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Warrington Wolves v Leeds Rhinos: It’s all about our performance, insists Sinfield

James Lowes and Kevin Sinfield.
James Lowes and Kevin Sinfield.
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AHEAD OF tomorrow’s Ladbrokes Challenge Cup semi-final Leeds Rhinos boss Kevin Sinfield is focusing on a good performance, rather than a possible Wembley appearance.

Rhinos will go into the clash with Warrington Wolves at the newly-renamed University of Bolton Stadium having won just one of their final 10 Betfred Super League fixtures.

Nathaniel Peteru is tackled in the clash between Leeds Rhinos and Warrington in May.

Nathaniel Peteru is tackled in the clash between Leeds Rhinos and Warrington in May.

They were crushed 38-22 at second-bottom Salford Red Devils eight days ago and are a week away from beginning their fight against relegation in the Super-8s Qualifiers.

It is not a typical situation for Challenge Cup semi-finalists and Rhinos’ director of rugby stressed: “It’s a big game and the competition is special, but performance is crucial.”

He said: “I don’t think we’re in a position to talk about winning, given last Friday’s performance. I think we’ve got a lot to work on before we even think about winning.

“We’ve been the underdog many, many times and been able to use it to our advantage and we’ll try and do that this time. We’ve just got to perform – we’ll give ourselves a chance then.

We’ve been the underdog many, many times and been able to use it to our advantage and we’ll try and do that this time. We’ve just got to perform – we’ll give ourselves a chance then.

Kevin Sinfield

“Even after last Friday’s disappointment I still believe in this group and I still think we are capable of performing really, really well this weekend.”

If Leeds do win tomorrow the Wembley effect could have a bearing on their form in the Qualifiers, but Sinfield insisted that is not an issue.

“Everybody wants to talk about the relegation battle and what’s to come in the eights, but that’s for further down the track,” he said.

“If you look at the squad there’s a large number who played in the Grand Final last year and a large number who’ve played in some Challenge Cup games for us this this year and played in big games at other clubs.

“But I was speaking to Brett Ferres the other day; he has never won a Challenge Cup semi-final. A guy with that many internationals under his belt and that much experience doesn’t know what it’s like to win a big semi-final and we’ve got a whole host of young players who’ve never done it.

“It is important we channel a bit of experience and learn from some of the guys who’ve been there before, but ultimately we’ve just got to play well.”

Warrington finished third in the regular season, winning six more games than Rhinos and Sinfield is in no doubt about the scale of this weekend’s Challenge.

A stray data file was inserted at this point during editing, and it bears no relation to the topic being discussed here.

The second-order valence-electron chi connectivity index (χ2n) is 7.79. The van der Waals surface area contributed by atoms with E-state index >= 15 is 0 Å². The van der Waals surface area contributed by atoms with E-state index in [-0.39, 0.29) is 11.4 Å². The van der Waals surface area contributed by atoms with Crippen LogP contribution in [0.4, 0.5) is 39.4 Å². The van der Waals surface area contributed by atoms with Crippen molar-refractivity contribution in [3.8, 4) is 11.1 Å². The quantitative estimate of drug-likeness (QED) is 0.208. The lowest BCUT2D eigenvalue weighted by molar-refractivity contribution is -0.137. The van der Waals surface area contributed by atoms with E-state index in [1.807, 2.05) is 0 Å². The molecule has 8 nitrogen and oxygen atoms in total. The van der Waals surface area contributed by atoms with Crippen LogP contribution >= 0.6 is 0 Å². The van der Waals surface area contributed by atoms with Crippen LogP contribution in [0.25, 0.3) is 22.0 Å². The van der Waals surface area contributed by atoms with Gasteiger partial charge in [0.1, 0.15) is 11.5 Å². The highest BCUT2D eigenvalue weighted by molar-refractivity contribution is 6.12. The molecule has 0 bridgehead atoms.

“Warrington are a good side, they’ve got some good players and they’ve recruited really well,” he said. “[Coach] Steve Price has done a terrific job and Kylie Leuluai is there as well, a good friend of mine and a good friend of this club. He’s had a huge impact on what they’re doing.

“It’s a tough proposition and they’ll be a huge challenge for us.”

Tomorrow is Sinfield’s first big showpiece occasion in a backroom role. Explaining how his partnership with first team coach James Lowes works, he said: “Jimmy does most of the coaching and we run sessions through between us and plan and I jump in here and there.

“Part of me wishes I was playing and able to affect it, but I’m too old now so I’ve got to get over it and I am enjoying it. It is quite tiring, it is pretty busy, but it’s great to be back at the club. It has been a great challenge.

“Even when I look back on last Friday, it was horrible, but I think the challenge of improving yourself and testing yourself is great, but also the challenge of trying to improve 30 other people as well and making them better is very rewarding.

“The players know [what’s expected of them]. They understand it, they get it. Some of it’s through repetition and some of it is just through just going through it and experiencing some rocky and tough times which they’ve had to do a fair bit already this year.

“I think it’s really easy to talk through some plays and different patterns and what’s expected on the field and from a system point of view.

“It can go in and it can stick, but when you’re tired and bullets are being fired at you you go back to some of your instincts.

“That’s where we need to get to. At the minute we aren’t, but that’s only because it’s been three weeks.”

Sinfield reckons Rhinos are in a similar situation now to the start of the summer era. He added: “It reminds me of 1996 and certainly a little bit of 1997. It took a couple of years from then to win a bit of silverware and consistently start winning silverware.

“I am under no illusion how big a task it is. We are going to face some setbacks along the way and it’s going to be tough, but ultimately I believe we’ll get there.

“I think we are miles further ahead [than in 1996], the infrastructure we’ve got and the people involved at the club, but we do need to change.

“Probably in previous years we might just have tinkered a bit, but there probably has to be some decent-sized changes here to affect what we are putting out on the field.”